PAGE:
For the past week, I have been looking into assembler programming, specifically for the AVR series. I have really been enjoying Gerhard Schmidt's AVR assembler tutorial, which seems very thorough.
I tried to implement the blink example, and maybe went a little overboard. The usual reasons for using assembler programming instead of C is optimizing timing and/or program size. My results: the final program is 44 bytes in binary form, and each led change is (or should be) exactly 16 million cycles, which is one second on a 16MHz clock. The program can of course be modified for other clock speeds and blinking intervals - up to 65535 millisecond per blink.
This is compared to the arduino blink example, which is 1084 bytes and precise only to the millisecond (If I remember correctly).
I am totally new in assembler programming, and if you find a mistake, please tell me!
I have ordered some attiny13a's, and made some small development boards for them. But more on that later!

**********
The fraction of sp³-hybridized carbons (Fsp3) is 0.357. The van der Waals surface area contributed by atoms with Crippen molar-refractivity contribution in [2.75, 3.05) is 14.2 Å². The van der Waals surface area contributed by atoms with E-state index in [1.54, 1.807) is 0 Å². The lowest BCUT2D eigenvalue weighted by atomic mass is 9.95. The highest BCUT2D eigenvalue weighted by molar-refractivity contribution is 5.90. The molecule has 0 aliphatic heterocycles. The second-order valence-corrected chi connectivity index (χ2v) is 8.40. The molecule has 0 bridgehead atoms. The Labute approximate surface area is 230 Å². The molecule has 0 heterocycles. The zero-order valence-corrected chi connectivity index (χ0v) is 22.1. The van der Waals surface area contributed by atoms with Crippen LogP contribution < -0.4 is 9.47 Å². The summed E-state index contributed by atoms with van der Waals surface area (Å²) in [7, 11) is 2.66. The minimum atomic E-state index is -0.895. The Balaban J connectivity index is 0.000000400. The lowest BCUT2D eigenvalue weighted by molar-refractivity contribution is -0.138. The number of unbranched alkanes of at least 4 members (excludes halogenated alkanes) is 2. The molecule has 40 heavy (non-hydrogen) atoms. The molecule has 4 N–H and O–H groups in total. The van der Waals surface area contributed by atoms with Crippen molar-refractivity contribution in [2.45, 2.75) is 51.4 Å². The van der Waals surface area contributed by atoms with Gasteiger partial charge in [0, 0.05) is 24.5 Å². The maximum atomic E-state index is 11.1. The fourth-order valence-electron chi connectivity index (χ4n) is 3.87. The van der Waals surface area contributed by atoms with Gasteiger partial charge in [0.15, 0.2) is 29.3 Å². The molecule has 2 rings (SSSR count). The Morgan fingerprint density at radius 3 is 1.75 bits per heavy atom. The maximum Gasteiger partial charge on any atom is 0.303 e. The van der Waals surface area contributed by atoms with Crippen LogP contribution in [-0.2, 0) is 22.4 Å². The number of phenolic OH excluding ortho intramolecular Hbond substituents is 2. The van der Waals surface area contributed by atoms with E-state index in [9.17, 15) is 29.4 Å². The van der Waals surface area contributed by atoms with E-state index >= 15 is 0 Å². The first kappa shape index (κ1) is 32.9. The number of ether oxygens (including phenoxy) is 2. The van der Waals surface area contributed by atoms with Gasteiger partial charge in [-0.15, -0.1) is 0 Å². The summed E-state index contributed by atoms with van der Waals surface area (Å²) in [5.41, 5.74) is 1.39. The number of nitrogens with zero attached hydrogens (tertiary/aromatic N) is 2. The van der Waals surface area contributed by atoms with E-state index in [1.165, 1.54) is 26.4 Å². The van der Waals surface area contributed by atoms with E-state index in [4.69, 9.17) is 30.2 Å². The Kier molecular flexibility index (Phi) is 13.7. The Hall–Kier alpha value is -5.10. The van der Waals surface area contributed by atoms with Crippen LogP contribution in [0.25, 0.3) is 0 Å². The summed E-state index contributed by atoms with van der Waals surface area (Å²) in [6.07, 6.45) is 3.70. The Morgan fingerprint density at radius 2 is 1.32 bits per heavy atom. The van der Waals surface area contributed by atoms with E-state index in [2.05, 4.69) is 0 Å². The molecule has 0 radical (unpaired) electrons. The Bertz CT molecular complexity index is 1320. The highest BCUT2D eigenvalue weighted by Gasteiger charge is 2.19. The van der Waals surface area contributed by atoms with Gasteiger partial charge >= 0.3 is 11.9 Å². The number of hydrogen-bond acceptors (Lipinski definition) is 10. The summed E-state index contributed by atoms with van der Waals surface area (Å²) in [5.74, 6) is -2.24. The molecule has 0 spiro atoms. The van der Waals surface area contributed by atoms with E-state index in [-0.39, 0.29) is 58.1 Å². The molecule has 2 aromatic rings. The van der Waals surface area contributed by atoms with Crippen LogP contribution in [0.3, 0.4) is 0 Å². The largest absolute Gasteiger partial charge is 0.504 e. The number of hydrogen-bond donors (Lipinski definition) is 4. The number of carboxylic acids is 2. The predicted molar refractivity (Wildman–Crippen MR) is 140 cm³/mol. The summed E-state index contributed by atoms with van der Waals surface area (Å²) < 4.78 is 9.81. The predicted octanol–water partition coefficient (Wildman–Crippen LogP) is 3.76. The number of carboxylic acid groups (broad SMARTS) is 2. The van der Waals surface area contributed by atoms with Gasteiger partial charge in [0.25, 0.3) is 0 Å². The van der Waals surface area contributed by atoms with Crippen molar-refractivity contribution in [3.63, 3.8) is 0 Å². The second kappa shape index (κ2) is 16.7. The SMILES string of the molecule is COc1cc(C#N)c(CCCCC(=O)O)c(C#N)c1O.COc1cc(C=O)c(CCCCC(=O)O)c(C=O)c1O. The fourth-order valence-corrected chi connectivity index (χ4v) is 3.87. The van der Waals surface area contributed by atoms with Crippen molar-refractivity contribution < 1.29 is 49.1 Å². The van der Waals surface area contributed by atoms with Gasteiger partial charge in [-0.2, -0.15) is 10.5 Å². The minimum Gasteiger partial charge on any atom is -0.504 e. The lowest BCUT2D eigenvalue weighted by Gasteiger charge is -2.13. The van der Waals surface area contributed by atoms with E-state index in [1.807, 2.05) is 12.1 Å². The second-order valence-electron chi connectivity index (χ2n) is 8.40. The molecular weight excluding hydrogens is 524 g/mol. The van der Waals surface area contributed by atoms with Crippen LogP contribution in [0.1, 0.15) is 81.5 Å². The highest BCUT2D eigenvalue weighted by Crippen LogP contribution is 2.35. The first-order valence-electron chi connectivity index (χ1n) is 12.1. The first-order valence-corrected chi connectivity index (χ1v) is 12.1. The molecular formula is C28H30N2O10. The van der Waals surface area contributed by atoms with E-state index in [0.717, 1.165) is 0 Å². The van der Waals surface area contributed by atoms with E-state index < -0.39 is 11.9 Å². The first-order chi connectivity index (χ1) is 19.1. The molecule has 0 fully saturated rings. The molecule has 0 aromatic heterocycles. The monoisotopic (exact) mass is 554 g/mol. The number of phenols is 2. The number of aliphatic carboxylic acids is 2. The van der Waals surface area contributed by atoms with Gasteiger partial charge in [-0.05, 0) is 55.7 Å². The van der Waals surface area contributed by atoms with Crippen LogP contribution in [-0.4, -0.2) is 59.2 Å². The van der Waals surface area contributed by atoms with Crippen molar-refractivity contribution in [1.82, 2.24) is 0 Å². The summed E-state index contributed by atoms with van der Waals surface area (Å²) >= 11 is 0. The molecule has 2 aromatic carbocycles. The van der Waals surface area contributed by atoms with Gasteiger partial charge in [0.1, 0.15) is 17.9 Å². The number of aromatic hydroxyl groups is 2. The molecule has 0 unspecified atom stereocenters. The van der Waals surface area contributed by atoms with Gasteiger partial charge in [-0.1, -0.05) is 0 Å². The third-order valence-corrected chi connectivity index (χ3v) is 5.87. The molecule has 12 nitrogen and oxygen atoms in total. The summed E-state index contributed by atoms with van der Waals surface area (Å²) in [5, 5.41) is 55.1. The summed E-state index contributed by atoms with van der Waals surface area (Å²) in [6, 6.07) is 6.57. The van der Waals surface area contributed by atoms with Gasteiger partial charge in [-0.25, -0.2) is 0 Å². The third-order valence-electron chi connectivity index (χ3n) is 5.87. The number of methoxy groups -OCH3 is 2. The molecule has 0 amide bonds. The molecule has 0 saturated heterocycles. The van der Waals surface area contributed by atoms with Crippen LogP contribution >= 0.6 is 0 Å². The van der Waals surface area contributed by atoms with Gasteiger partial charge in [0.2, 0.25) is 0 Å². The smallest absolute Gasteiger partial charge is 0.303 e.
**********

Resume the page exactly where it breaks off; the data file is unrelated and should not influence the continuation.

; My first piece of assembler code. It is made to mimic the blink ; example from the Arduino environment. The arduino example compiles ; to around 1Kb - this is 44 bytes. And should be very ; precise in the timing. .nolist; .include "m88def.inc"; .list; ; SETTING CLOCK SPEED - currently at 16 MHz .equ clockCyclesPerMilliSecond = 16*1000 ; The delay to put between blinks in milliseconds .equ delayMilliseconds = 1000 ; The direction register, the port and the bit to set the pin of the ; LED to flash ; Currently at PB5 (Arduino pin 13) .equ DDR = DDRB .equ PORT = PORTB .equ BIT = 5 ; SETTING UP REGISTERS .DEF my_register = R16 ; Not sure if this is needed... It works without it. rjmp setup ; setup setup: SBI DDR,BIT ; Set pin to output loop: sbi PORT,BIT ; 2 cycles - set pin HIGH rcall Delay ; 3 cycles (the call itself) cbi PORT,BIT ; 2 cycles - set pin LOW rcall Delay ; 3 cycles (the call itself) rjmp loop ; 2 cycles (the jump itself) - repeat Delay: nop ; Delay consists of two loops - the inner loop loops for a ; millisecond, the outer counts the number of milliseconds- ; From every inner loop, there is subtracted the number of ; cycles to complete the outer loop (8). From the first time, there ; is also subtracted the number of cycles to call, setup and return ; from the subroutine as well as the cycles for switching the pin, ; half of the rjmp command and the nop in the start of this function ; inner loop : 4 cycles ; outer loop : 8 cycles ; pin switching, calling, returning and looping : 16 cycles ; Since precision is made by cutting the number of times the ; inner loop runs, it is important that the number of cycles ; in the outer loop and the one-time-fluff is divisble by 4. ldi ZH,HIGH((clockCyclesPerMilliSecond-8-16)/4) ldi ZL,LOW((clockCyclesPerMilliSecond-8-16)/4) ; A lot of nops and grief could be saved by only supporting a ; maximum of 255 millisecond delay. ldi YL,LOW(delayMilliseconds) ldi YH,HIGH(delayMilliseconds) delayloop: sbiw ZL, 1 ; 2 cycles brne delayloop ; 2 cycles sbiw YL,1 ; 2 cycles ldi ZH,HIGH((clockCyclesPerMilliSecond-8)/4) ; 1 cycle ldi ZL,LOW((clockCyclesPerMilliSecond-8)/4) ; 1 cycle nop ; added to make a number of cycles divisible by 4 1 cycle nop ; added to make a number of cycles divisble by 4 1 cycle brne delayloop ; 2 cycles nop ; added to make a number of cycles divisible by 4 ; 1 cycle ret ; 3 cycles